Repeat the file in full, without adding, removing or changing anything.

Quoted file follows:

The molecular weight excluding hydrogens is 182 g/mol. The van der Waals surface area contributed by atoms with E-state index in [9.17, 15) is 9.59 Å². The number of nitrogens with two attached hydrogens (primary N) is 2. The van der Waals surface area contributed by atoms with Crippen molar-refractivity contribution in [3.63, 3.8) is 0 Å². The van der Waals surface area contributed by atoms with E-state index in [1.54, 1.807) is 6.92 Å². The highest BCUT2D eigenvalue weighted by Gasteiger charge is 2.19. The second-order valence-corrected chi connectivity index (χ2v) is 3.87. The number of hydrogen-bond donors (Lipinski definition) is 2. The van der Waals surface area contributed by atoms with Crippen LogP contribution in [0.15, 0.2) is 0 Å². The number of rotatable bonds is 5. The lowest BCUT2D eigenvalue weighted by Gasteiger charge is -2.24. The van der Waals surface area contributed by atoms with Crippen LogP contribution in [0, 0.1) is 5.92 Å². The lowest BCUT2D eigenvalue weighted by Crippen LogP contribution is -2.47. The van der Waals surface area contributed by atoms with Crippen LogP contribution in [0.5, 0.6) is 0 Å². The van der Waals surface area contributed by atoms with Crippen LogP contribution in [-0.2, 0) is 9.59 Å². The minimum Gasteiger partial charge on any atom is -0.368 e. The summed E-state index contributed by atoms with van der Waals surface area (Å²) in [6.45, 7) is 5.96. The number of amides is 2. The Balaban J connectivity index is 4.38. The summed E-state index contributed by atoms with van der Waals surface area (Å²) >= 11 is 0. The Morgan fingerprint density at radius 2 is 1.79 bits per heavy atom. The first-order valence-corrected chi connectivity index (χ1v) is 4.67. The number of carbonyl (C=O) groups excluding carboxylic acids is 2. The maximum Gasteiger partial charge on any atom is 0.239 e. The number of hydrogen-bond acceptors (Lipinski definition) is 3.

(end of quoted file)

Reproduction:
The molecular weight excluding hydrogens is 182 g/mol. The van der Waals surface area contributed by atoms with E-state index in [9.17, 15) is 9.59 Å². The number of nitrogens with two attached hydrogens (primary N) is 2. The van der Waals surface area contributed by atoms with Crippen molar-refractivity contribution in [3.63, 3.8) is 0 Å². The van der Waals surface area contributed by atoms with E-state index in [1.54, 1.807) is 6.92 Å². The highest BCUT2D eigenvalue weighted by Gasteiger charge is 2.19. The second-order valence-corrected chi connectivity index (χ2v) is 3.87. The number of hydrogen-bond donors (Lipinski definition) is 2. The van der Waals surface area contributed by atoms with Crippen LogP contribution in [0.15, 0.2) is 0 Å². The number of rotatable bonds is 5. The lowest BCUT2D eigenvalue weighted by Gasteiger charge is -2.24. The van der Waals surface area contributed by atoms with Crippen LogP contribution in [0, 0.1) is 5.92 Å². The lowest BCUT2D eigenvalue weighted by Crippen LogP contribution is -2.47. The van der Waals surface area contributed by atoms with Crippen LogP contribution in [0.5, 0.6) is 0 Å². The van der Waals surface area contributed by atoms with Crippen LogP contribution in [-0.2, 0) is 9.59 Å². The minimum Gasteiger partial charge on any atom is -0.368 e. The summed E-state index contributed by atoms with van der Waals surface area (Å²) in [6.45, 7) is 5.96. The number of amides is 2. The Balaban J connectivity index is 4.38. The summed E-state index contributed by atoms with van der Waals surface area (Å²) >= 11 is 0. The Morgan fingerprint density at radius 2 is 1.79 bits per heavy atom. The first-order valence-corrected chi connectivity index (χ1v) is 4.67. The number of carbonyl (C=O) groups excluding carboxylic acids is 2. The maximum Gasteiger partial charge on any atom is 0.239 e. The number of hydrogen-bond acceptors (Lipinski definition) is 3.